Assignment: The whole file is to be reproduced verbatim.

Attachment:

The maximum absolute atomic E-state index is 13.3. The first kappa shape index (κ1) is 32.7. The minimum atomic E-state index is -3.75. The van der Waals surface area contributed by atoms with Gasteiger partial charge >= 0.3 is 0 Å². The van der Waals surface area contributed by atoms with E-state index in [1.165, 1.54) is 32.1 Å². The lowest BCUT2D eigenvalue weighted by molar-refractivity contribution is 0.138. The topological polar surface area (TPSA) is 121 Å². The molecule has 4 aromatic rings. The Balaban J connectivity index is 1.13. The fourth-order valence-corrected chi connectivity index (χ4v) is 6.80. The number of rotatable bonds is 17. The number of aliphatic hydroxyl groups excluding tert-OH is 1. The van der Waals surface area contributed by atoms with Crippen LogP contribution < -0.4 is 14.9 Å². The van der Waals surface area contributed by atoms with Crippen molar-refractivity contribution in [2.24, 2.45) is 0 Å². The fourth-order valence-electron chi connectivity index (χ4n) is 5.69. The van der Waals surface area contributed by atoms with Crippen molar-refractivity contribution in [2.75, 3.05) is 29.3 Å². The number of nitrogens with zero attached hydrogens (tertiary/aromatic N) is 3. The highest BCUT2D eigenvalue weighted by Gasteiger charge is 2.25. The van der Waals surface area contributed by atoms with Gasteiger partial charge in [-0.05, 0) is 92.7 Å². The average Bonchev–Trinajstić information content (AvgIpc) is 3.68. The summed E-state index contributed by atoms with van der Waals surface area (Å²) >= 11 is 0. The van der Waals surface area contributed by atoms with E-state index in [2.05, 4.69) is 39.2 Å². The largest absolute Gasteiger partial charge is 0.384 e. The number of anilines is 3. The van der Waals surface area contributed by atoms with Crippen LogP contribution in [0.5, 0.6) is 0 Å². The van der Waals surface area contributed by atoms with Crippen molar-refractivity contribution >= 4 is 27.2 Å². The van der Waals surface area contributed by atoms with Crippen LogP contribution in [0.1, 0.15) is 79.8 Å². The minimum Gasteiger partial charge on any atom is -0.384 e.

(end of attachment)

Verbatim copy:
The maximum absolute atomic E-state index is 13.3. The first kappa shape index (κ1) is 32.7. The minimum atomic E-state index is -3.75. The van der Waals surface area contributed by atoms with Gasteiger partial charge >= 0.3 is 0 Å². The van der Waals surface area contributed by atoms with E-state index in [1.165, 1.54) is 32.1 Å². The lowest BCUT2D eigenvalue weighted by molar-refractivity contribution is 0.138. The topological polar surface area (TPSA) is 121 Å². The molecule has 4 aromatic rings. The Balaban J connectivity index is 1.13. The fourth-order valence-corrected chi connectivity index (χ4v) is 6.80. The number of rotatable bonds is 17. The number of aliphatic hydroxyl groups excluding tert-OH is 1. The van der Waals surface area contributed by atoms with Crippen LogP contribution < -0.4 is 14.9 Å². The van der Waals surface area contributed by atoms with Crippen molar-refractivity contribution in [2.24, 2.45) is 0 Å². The fourth-order valence-electron chi connectivity index (χ4n) is 5.69. The van der Waals surface area contributed by atoms with Crippen molar-refractivity contribution in [2.75, 3.05) is 29.3 Å². The number of nitrogens with zero attached hydrogens (tertiary/aromatic N) is 3. The highest BCUT2D eigenvalue weighted by Gasteiger charge is 2.25. The van der Waals surface area contributed by atoms with Gasteiger partial charge in [-0.05, 0) is 92.7 Å². The average Bonchev–Trinajstić information content (AvgIpc) is 3.68. The summed E-state index contributed by atoms with van der Waals surface area (Å²) >= 11 is 0. The van der Waals surface area contributed by atoms with E-state index in [2.05, 4.69) is 39.2 Å². The largest absolute Gasteiger partial charge is 0.384 e. The number of anilines is 3. The van der Waals surface area contributed by atoms with Crippen LogP contribution in [0.5, 0.6) is 0 Å². The van der Waals surface area contributed by atoms with Crippen molar-refractivity contribution >= 4 is 27.2 Å². The van der Waals surface area contributed by atoms with Crippen LogP contribution in [0.1, 0.15) is 79.8 Å². The minimum Gasteiger partial charge on any atom is -0.384 e.